News Release Manager

Corps of Engineers begins Phase II floodfight efforts in Reelfoot-Obion Area

Published May 8, 2017
MEMPHIS, Tenn., May 8, 2017 – The Memphis District, U.S. Army Corps of Engineers (USACE) began Phase II floodfight activities at 7 a.m. on May 8 along the Mississippi River in the Reelfoot-Obion Area due to high river stages. The area of possible flooding is located in Wickliffe and Hickman, Ky., and Tiptonville and Dyersburg, Tenn. 

Approximately eight USACE field personnel were dispatched to this area for the floodfight response. They join 35 employees already mobilized to flood areas north of Memphis. The field personnel are conducting patrols each day from 7 a.m. until 7:30 p.m., checking the condition of levees and other flood protection structures and looking for problems like water seepage under levees. They are supported by additional employees working at the USACE Emergency Operations Center at the District Headquarters office in Memphis.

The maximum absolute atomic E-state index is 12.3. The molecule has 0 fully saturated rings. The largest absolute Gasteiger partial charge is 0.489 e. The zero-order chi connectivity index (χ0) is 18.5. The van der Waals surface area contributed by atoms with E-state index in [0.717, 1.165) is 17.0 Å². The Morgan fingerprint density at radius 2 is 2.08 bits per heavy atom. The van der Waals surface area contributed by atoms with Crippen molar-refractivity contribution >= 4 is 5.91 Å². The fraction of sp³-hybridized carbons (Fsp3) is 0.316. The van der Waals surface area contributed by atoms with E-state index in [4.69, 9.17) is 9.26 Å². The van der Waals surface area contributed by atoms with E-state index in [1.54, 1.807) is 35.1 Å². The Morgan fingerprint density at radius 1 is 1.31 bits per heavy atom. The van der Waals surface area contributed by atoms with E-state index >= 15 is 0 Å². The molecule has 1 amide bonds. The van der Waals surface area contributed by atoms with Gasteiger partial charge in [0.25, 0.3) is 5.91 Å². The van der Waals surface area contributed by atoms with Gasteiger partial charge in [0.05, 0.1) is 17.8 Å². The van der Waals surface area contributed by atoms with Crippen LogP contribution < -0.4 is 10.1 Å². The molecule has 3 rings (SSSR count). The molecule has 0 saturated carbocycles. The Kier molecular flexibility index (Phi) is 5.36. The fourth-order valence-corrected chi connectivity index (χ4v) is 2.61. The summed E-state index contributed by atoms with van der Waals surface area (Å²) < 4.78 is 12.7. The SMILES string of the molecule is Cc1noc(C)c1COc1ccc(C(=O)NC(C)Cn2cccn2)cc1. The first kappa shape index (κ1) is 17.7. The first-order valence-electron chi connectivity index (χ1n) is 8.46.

During a Phase II activation, USACE personnel intensively monitor government flood risk reduction works. They also make technical and materiel assistance available to local communities and flood control organizations to aid them in their floodfighting efforts.

Citizens are strongly encouraged to stay in touch with their local authorities and emergency management officials for updates on conditions in their areas. USACE will deploy additional personnel and resources as required to ensure the safety of life and property.

The USACE Division headquarters in Vicksburg, Miss, coordinates all floodfight activities in the Mississippi Valley. The USACE Emergency Operations Center in Memphis directs all floodfight activities in its area of responsibility in conjunction with the affected states, levee districts and other local interest groups.

The Federal flood protection works in the Mississippi Valley protect many thousands of homes, millions of lives and vast tracts of fertile cropland. The Memphis District’s flood risk reduction system has prevented more than $4.3 billion in flood damages and protected more than five million acres of cropland in the last decade alone.


Jim Pogue

Release no. 17-008